20 Tips for starting a creative portfolio

This is an exciting and challenging time to be entering the advertising business. Nike FuelBand, a digital platform and utility just won the Grand Prix at Cannes. Yet Apple still puts a huge hunk of its budget into billboards.  Brand events that no one sees in real life find millions of views on YouTube. But paid TV advertising budgets don’t seem to be diminishing. Ad agencies still hire creatives who can conceive the basic print or poster idea made out of words and pictures. But the newest most exciting work is built using  HTML5, accelerometers and the hacking of social media platforms.

So, what does a young creative or college student just learning about the industry — work, agencies, strategies, teams, processes, decision making — put in a portfolio?  Print ads? Yes.  Video or TV spots? Yes. Social media ideas? Yes.Utility and apps that leverage new consumer behaviors? Yes.

Now that we have that down, let’s move onto an equally important question. What skills should someone learn?  Copywriting? Art direction? Programming? User experience design? Animation?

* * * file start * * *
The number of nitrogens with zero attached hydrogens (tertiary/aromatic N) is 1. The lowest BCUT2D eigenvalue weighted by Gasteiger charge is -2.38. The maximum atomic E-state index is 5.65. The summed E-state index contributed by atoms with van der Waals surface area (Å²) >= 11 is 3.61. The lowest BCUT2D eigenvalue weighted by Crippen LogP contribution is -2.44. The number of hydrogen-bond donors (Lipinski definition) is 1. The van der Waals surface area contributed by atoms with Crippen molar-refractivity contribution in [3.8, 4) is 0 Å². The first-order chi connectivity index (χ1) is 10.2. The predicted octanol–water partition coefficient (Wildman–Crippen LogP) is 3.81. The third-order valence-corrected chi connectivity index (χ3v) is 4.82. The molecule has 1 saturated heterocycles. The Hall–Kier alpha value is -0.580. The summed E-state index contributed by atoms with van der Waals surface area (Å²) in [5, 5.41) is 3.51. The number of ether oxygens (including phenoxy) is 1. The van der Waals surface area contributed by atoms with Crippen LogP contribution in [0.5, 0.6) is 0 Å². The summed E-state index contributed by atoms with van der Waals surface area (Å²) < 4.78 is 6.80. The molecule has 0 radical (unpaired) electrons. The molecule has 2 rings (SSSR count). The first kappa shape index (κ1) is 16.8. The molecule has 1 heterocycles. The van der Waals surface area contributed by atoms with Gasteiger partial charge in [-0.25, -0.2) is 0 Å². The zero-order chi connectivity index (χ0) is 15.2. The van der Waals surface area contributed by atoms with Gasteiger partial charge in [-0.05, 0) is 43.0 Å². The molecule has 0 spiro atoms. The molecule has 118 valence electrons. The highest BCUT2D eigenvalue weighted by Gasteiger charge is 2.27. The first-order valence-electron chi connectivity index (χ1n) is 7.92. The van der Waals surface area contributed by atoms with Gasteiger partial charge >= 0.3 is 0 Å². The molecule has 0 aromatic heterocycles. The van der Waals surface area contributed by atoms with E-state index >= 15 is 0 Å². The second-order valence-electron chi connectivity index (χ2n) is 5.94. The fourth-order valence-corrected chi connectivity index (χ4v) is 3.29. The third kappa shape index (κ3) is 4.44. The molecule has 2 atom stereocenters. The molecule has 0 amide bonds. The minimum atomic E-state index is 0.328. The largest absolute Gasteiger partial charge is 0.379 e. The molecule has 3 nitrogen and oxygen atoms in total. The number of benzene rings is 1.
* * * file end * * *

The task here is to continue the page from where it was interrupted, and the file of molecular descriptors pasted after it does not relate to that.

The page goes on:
Well, if you were to ask me, and perhaps any good, forward thinking creative director, the answer might still be idea-generation. The ability to come up with an original, relevant, useful, worthy idea — be it an ad, an app, an experience, a video or a digital platform — that solves a problem. Even if the problem itself isn’t overtly obvious. 

This fall, I teach Portfolio Development to students at Boston University’s College of Communication. I’ve spent a fair amount of time thinking about how to guide and coach students to think creatively and to discover their own creative talents. While believing that everyone is creative, and anyone can develop the muscle, I’m also pretty sure that I can’t actually teach anyone to be creative. I hope, however, that I can inspire them.

To that end I worked up this E-Book, 20 Tips for Creating Your First Portfolio. It is by no means complete. But it should offer some guidelines and reminders and criteria for how to think and what to include.

I welcome any additional thoughts or suggestions that you might have, and of course, invite you to use it yourself should you find it of value. If you want more, you can check my syllabus at Lore.com, as well.

As always, thanks for reading, engaging and offering your support.